Opening the market to irradiated meat has required support from beef producers and education of consumers. The Minnesota Beef Council began in 1999 by serving more than 1 million samples at fairs and other events around the state. Surveys before consumers received samples at the state fair showed that 61 percent said they wouldn’t buy irradiated meat. After sampling the product, 86 percent said they would buy it.

“This is our education program: identify the opinion leaders, educate the opinion leaders, manage the issues and then educate the consumers,” Eustice explained. “We put on about 200 workshops in 30 states. We talk about history and the use of food irradiation, food safety, science and technology, consumer acceptance. We serve irradiated ground beef for lunch every time.”

More studies indicate growing public acceptance. Eustice cited a Dairy Queen survey showing 97 percent approval of irradiated beef among 6,000 participating customers.

But many people still don’t know enough to be sure. The National Cattlemen’s Beef Association found that 41 percent of beef purchasers said they were not knowledgeable about irradiated beef, while 68 percent of retailers said they were slightly knowledgeable.

“What messages did they suggest?” Eustice asked. “How irradiation works, explanations of the process, why it’s not a health risk, why it’s safe.”

Public schools are also picking up on irradiation. The 2002 Farm Bill offered school districts the option of serving irradiated ground beef in their cafeterias. This fall, 200 school cafeterias were planning to serve irradiated ground beef.

“We wish it was 2,000, but this is a darn good start and it’s in several states,” Eustice said.

ISU Reviews, Seeks to Improve Students’ Ideas of Food Safety

High school students – who may prepare food at home or as restaurant employees – have their own perceptions about food safety. They’re not always right.

According to an Iowa State University Food Safety Consortium survey published in the April 2004 issue of Food Protection Trends, students know that processed meat products can be sources of foodborne illness – but their concern was just average at 3.2 on a scale of 7.  They also believe that food eaten at home is the least likely to cause illness, although evidence by researchers shows that consumers can make enough mistakes in the kitchen to endanger their food.

“Overall, students are inadequately and inconsistently informed about foodborne illness sources,” said Jason Ellis, a researcher in ISU’s Hotel, Restaurant and Institution Management (HRIM) program. “Students know which food products are most likely to cause foodborne illness, but have little concern about getting sick from these products.”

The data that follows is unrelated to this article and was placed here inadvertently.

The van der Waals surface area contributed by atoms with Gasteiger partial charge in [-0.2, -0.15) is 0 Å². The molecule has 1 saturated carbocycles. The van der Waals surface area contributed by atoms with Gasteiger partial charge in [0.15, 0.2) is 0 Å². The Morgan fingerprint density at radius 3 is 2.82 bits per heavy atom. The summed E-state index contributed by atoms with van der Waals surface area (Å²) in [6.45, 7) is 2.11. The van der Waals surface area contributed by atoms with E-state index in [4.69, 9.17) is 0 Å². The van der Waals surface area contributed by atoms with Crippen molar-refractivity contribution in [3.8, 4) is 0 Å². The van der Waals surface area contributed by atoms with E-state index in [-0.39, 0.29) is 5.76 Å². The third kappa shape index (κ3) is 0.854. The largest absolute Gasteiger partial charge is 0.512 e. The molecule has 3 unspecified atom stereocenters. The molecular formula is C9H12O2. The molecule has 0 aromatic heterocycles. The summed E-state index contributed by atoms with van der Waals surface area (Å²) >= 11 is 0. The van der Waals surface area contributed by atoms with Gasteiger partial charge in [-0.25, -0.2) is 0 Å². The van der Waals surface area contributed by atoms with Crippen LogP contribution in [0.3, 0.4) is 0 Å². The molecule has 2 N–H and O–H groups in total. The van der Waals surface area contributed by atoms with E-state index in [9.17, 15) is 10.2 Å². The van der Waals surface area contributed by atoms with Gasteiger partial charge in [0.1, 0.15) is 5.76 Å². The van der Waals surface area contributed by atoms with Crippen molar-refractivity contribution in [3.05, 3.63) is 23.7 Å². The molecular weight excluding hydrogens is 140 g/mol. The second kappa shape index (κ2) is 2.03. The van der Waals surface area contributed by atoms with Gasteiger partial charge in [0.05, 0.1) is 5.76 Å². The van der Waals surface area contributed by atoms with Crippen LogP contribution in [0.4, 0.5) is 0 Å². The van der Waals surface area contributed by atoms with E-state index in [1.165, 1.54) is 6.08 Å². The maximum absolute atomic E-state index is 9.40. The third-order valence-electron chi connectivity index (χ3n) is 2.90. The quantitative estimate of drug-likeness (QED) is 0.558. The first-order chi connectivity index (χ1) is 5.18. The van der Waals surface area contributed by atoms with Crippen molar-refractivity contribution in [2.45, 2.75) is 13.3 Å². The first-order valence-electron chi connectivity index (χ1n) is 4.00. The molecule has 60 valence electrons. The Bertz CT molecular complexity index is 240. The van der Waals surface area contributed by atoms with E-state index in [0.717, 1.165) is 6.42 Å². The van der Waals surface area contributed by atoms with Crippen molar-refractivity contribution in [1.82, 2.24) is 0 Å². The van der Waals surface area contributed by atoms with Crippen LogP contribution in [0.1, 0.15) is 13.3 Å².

The survey, completed by 289 high school students, indicated that students believe the food handled at their school cafeterias is less likely to cause illness than food handled in restaurants. However, the students said they had more control over the safety of restaurant food compared to school food.

“I asked these questions multiple ways and it was reported that the home was identified as the safest source of food followed by schools and restaurants,” Ellis said. Students thought they had more control over food served in restaurants compared to schools.  Ellis said one hypothesis would be that consumers have some choice over what to order and how it is cooked in restaurants, but schools typically do not serve food to order.

“The results show that there is a need for additional food safety education in that population,” Ellis said. “The 16-18 age group makes up 30 to 32 percent of the food service work force. You want that population to be somewhat knowledgeable of the impact they can have through their work in service establishments.”

This is where ISU’s efforts to make more food safety information available on the World Wide Web fit well into potential food safety education for secondary schools. Dan Henroid, also a Hotel, Restaurant and Institution Management researcher, explained that food safety is already being covered to some extent in high schools with more than 95 percent of Iowa family and consumer science teachers responding to a survey reported they include food safety topics in their curriculum. They mostly use textbooks, video tapes, and self-developed materials as food safety resources for instruction.